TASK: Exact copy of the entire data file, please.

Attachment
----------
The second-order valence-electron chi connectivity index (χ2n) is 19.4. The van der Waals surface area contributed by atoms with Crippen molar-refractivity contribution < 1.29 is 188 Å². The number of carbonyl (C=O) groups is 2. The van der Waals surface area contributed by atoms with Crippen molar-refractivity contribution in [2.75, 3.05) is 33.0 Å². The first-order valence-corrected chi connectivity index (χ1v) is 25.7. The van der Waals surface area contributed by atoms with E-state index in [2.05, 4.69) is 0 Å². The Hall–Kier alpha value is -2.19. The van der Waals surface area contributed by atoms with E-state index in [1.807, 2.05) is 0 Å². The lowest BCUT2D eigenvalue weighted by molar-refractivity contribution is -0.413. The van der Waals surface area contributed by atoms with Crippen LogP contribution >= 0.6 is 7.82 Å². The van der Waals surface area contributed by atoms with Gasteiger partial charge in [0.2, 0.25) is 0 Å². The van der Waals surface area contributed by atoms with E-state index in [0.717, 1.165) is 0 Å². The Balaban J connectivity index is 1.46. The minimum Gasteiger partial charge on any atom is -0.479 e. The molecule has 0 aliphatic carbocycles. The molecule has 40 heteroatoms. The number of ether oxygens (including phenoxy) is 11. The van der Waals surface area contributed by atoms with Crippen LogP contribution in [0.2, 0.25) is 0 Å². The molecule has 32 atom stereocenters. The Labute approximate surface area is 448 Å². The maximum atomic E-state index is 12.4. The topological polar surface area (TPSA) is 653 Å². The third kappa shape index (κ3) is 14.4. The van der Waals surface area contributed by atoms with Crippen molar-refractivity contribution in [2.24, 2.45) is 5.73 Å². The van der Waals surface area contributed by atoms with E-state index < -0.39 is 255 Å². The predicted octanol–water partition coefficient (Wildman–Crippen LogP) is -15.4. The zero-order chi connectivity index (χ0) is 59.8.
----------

The second-order valence-electron chi connectivity index (χ2n) is 19.4. The van der Waals surface area contributed by atoms with Crippen molar-refractivity contribution < 1.29 is 188 Å². The number of carbonyl (C=O) groups is 2. The van der Waals surface area contributed by atoms with Crippen molar-refractivity contribution in [2.75, 3.05) is 33.0 Å². The first-order valence-corrected chi connectivity index (χ1v) is 25.7. The van der Waals surface area contributed by atoms with E-state index in [2.05, 4.69) is 0 Å². The Hall–Kier alpha value is -2.19. The van der Waals surface area contributed by atoms with E-state index in [1.807, 2.05) is 0 Å². The lowest BCUT2D eigenvalue weighted by molar-refractivity contribution is -0.413. The van der Waals surface area contributed by atoms with Crippen LogP contribution >= 0.6 is 7.82 Å². The van der Waals surface area contributed by atoms with Gasteiger partial charge in [0.2, 0.25) is 0 Å². The van der Waals surface area contributed by atoms with E-state index in [0.717, 1.165) is 0 Å². The Balaban J connectivity index is 1.46. The minimum Gasteiger partial charge on any atom is -0.479 e. The molecule has 0 aliphatic carbocycles. The molecule has 40 heteroatoms. The number of ether oxygens (including phenoxy) is 11. The van der Waals surface area contributed by atoms with Crippen LogP contribution in [0.2, 0.25) is 0 Å². The molecule has 32 atom stereocenters. The Labute approximate surface area is 448 Å². The maximum atomic E-state index is 12.4. The topological polar surface area (TPSA) is 653 Å². The third kappa shape index (κ3) is 14.4. The van der Waals surface area contributed by atoms with Crippen molar-refractivity contribution in [2.24, 2.45) is 5.73 Å². The van der Waals surface area contributed by atoms with E-state index < -0.39 is 255 Å². The predicted octanol–water partition coefficient (Wildman–Crippen LogP) is -15.4. The zero-order chi connectivity index (χ0) is 59.8.